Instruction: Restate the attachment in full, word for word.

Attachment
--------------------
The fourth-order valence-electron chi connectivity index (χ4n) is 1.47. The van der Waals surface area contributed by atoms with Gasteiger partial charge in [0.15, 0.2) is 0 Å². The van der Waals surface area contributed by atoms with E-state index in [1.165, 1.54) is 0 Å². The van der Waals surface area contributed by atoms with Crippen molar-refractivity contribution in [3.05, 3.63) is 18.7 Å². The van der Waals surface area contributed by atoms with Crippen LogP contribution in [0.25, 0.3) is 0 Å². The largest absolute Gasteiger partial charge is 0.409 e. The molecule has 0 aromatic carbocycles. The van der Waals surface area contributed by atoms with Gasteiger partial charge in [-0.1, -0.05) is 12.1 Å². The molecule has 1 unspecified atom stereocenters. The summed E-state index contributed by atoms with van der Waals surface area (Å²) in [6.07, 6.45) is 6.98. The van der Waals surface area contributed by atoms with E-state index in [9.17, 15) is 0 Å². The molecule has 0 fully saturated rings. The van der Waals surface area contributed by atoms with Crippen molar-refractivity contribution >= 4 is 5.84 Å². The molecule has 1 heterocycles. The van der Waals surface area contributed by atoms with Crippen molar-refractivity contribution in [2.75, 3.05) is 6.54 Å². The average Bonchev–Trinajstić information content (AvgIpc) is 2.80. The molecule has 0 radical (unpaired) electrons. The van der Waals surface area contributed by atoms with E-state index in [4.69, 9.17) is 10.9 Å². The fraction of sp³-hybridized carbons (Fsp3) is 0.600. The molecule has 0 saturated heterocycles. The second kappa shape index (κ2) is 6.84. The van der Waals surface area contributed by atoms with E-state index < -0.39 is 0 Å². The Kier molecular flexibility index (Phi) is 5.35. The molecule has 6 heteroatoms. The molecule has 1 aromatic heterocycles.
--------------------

The fourth-order valence-electron chi connectivity index (χ4n) is 1.47. The van der Waals surface area contributed by atoms with Gasteiger partial charge in [0.15, 0.2) is 0 Å². The van der Waals surface area contributed by atoms with E-state index in [1.165, 1.54) is 0 Å². The van der Waals surface area contributed by atoms with Crippen molar-refractivity contribution in [3.05, 3.63) is 18.7 Å². The van der Waals surface area contributed by atoms with Crippen LogP contribution in [0.25, 0.3) is 0 Å². The largest absolute Gasteiger partial charge is 0.409 e. The molecule has 0 aromatic carbocycles. The van der Waals surface area contributed by atoms with Gasteiger partial charge in [-0.1, -0.05) is 12.1 Å². The molecule has 1 unspecified atom stereocenters. The summed E-state index contributed by atoms with van der Waals surface area (Å²) in [6.07, 6.45) is 6.98. The van der Waals surface area contributed by atoms with E-state index in [9.17, 15) is 0 Å². The molecule has 0 fully saturated rings. The van der Waals surface area contributed by atoms with Crippen molar-refractivity contribution >= 4 is 5.84 Å². The molecule has 1 heterocycles. The van der Waals surface area contributed by atoms with Crippen molar-refractivity contribution in [2.75, 3.05) is 6.54 Å². The average Bonchev–Trinajstić information content (AvgIpc) is 2.80. The molecule has 0 radical (unpaired) electrons. The van der Waals surface area contributed by atoms with E-state index in [4.69, 9.17) is 10.9 Å². The fraction of sp³-hybridized carbons (Fsp3) is 0.600. The molecule has 0 saturated heterocycles. The second kappa shape index (κ2) is 6.84. The van der Waals surface area contributed by atoms with E-state index < -0.39 is 0 Å². The Kier molecular flexibility index (Phi) is 5.35. The molecule has 6 heteroatoms. The molecule has 1 aromatic heterocycles.